TODAY |

Dunedin City Council still in the dark over water contamination, do not drink order remains

The no drink order in the East Otago towns of Waikouaiti and Karitāne remains in place as Dunedin City Council (DCC) grapples with the cause of the contamination of the towns' water supplies with lead.

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People in Waikouaiti and Karitāne have been drinking water laced with lead for almost two months. Source: 1 NEWS

In a statement today, DCC suggested there could be several causes to the spikes of lead in the drinking supply.

"While the source of the contamination is still not known, lead joins in older pipes, environmental contamination in the wider catchment, or even sampling errors, are all potential causes of the spikes in lead which led to the ‘no drink’ water notice being issued," DCC Chief Executive Sandy Graham said.

Elevated lead levels in Waikouaiti were reported as early as August last year, one sample on December 8 found 0.39 micrograms of lead per litre, almost 40 times the acceptable level of 0.01 micrograms a litre.

Work to dig up and check the condition of some sections of old cast iron water pipes in Waikouaiti is almost complete, Graham said. 

Five sections of pipeline across the area, including a section in Edinburgh Street, are being assessed.

"Where lead joins have been used, the DCC plans to replace these sections in the near future to remove that potential source of contamination from the network."

A public meeting was held on Friday night as DCC and Southern DHB officials tried to allay the fears of apprehensive locals, however the lack of communication from the council about the situation was a source of hostility for some.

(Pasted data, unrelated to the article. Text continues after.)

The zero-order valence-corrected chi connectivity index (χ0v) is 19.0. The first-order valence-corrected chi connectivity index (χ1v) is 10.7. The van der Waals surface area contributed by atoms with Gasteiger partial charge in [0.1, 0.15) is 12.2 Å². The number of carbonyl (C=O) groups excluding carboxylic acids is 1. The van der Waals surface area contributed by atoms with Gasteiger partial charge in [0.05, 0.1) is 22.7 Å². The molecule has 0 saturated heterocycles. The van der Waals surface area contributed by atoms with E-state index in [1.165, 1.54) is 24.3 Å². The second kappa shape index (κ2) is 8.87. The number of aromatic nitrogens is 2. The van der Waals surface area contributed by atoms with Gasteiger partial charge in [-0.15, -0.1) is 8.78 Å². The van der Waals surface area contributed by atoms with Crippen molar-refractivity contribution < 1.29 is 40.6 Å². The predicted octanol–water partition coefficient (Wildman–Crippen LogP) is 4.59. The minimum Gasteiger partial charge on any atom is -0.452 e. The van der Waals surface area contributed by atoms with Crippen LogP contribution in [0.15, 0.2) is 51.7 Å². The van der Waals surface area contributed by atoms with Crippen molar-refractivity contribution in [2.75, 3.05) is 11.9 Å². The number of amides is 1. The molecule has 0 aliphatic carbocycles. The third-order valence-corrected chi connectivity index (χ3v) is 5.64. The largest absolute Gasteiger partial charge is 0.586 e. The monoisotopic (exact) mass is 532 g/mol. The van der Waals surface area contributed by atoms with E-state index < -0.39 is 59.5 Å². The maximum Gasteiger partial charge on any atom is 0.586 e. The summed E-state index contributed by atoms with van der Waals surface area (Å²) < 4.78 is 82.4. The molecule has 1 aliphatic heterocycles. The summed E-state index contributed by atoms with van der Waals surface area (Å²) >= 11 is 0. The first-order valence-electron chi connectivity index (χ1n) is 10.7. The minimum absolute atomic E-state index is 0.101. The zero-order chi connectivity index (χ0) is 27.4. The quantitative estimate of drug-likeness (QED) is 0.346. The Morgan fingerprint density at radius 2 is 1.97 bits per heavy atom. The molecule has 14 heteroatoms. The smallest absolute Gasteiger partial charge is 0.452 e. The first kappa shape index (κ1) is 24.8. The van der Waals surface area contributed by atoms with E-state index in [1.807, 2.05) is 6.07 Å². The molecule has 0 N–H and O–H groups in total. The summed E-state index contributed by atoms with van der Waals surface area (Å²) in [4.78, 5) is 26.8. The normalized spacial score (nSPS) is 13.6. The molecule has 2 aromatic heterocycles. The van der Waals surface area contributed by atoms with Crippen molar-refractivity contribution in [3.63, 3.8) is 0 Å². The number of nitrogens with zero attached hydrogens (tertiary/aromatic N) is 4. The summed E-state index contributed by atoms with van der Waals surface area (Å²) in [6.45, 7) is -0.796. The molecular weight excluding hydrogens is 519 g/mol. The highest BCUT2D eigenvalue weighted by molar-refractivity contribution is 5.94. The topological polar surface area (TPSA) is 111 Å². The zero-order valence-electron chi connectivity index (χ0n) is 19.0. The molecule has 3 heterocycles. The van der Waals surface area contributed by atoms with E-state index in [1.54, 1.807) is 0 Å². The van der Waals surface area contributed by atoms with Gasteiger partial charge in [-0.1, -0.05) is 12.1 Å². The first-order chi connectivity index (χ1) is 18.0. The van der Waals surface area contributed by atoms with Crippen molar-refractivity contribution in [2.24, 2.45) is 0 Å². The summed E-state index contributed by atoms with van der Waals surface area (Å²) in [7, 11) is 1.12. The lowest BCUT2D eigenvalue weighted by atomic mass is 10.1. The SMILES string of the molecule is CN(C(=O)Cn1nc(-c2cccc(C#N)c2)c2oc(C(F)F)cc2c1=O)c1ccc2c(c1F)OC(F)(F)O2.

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It took two months for the mayor to find out and a 'do not drink' order to be issued. Source: 1 NEWS

Free blood tests are set to start for residents in Waikouaiti and Karitāne on Tuesday.

The council said today it would also provide free fruit and vegetables for residents which would be available from Tuesday to Friday at East Otago Events Centre.

"The DCC will supply a range of fruit and vegetables to these residents until it is clearer what the potential effects are of eating home-grown vegetables that have been irrigated with local water," the statement said.

“This is a very worrying time for residents in these communities and it’s important we do what we can to help at a practical level while we continue working towards finding the cause of the contamination," Graham said.

While the no drink order remains, water tankers are still on site to make sure people have access to clean, safe drinking water.

The DCC plans to set up a drop-in centre at the Waikouaiti Library the following week so residents are able to speak to staff about any concerns they may have.